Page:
The solo alto cantata BWV 35 gets such a high rating from me primarily because of its oddity value! It becomes rapidly apparent upon listening to this work that almost all of it has been filched from other sources. Since almost all of those other sources are lost to us, we get a deeply valuable view of what might have been. The first few bars of the opening sinfonia agree with the nine remaining bars of the otherwise lost keyboard concerto BWV 1059 (itself possibly derived from a lost oboe concerto) and it's a reasonable bet that two of the other movements of this cantata are derived from other movements of the concerto. The first aria, a lilting siciliano, may very well come from from the slow movement of the keyboard concerto and the opening sinfonia of part 2 of the cantata is probably from the finale of the concerto. In this incarnation the organ gets the solo part. So, at the very least we probably have most of a lost concerto sitting inside this cantata. Fortunately there is enough left here to reconstruct the concerto and several recordings are avalable that allow us to enjoy this fine work. The second aria from part 1 of the cantata sounds as though it's adapted from a cello or gamba sonata and the final aria in part 2 suggests a violin concerto. (Again, throughout, the organ takes on the obbligato part). Both of these movements are very attractive and thus point to a considerable loss.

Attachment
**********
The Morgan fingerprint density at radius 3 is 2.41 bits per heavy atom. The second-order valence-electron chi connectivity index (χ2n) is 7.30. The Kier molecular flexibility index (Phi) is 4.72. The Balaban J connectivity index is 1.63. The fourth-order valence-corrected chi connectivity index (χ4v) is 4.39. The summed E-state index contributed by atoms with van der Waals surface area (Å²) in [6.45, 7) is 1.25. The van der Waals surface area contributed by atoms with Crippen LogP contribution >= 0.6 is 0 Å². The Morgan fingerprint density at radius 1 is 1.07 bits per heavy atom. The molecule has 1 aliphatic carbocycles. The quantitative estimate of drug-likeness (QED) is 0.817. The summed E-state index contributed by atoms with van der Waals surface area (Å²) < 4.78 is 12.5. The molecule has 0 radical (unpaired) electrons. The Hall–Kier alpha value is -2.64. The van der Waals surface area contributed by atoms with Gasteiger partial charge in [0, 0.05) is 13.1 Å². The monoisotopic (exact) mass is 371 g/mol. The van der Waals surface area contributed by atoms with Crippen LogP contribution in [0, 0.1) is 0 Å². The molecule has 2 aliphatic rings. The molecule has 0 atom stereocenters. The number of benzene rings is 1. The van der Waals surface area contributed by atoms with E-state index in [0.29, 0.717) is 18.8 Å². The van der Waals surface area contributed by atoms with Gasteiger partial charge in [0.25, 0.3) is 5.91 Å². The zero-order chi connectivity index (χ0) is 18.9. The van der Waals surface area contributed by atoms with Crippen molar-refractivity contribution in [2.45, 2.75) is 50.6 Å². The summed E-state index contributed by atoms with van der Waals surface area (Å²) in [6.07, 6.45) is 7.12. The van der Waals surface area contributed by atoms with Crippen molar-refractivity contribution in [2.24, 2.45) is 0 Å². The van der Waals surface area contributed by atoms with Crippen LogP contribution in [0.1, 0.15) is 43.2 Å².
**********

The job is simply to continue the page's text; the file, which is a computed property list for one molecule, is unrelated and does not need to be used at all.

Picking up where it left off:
Having heaped all this praise upon the components of this cantata, I think that it's fair to tilt the balance the other way a little and say that, as a cantata, this is not a great work. The libretto (based on the gospel of the day) is nothing special and the structure of the composition as a whole feels rather unsatisfactory. (Great Heavens, there isn't even a concluding chorale!) So, listen to this for the music that we nearly lost.
Copyright © 1996 & 1998, Simon Crouch.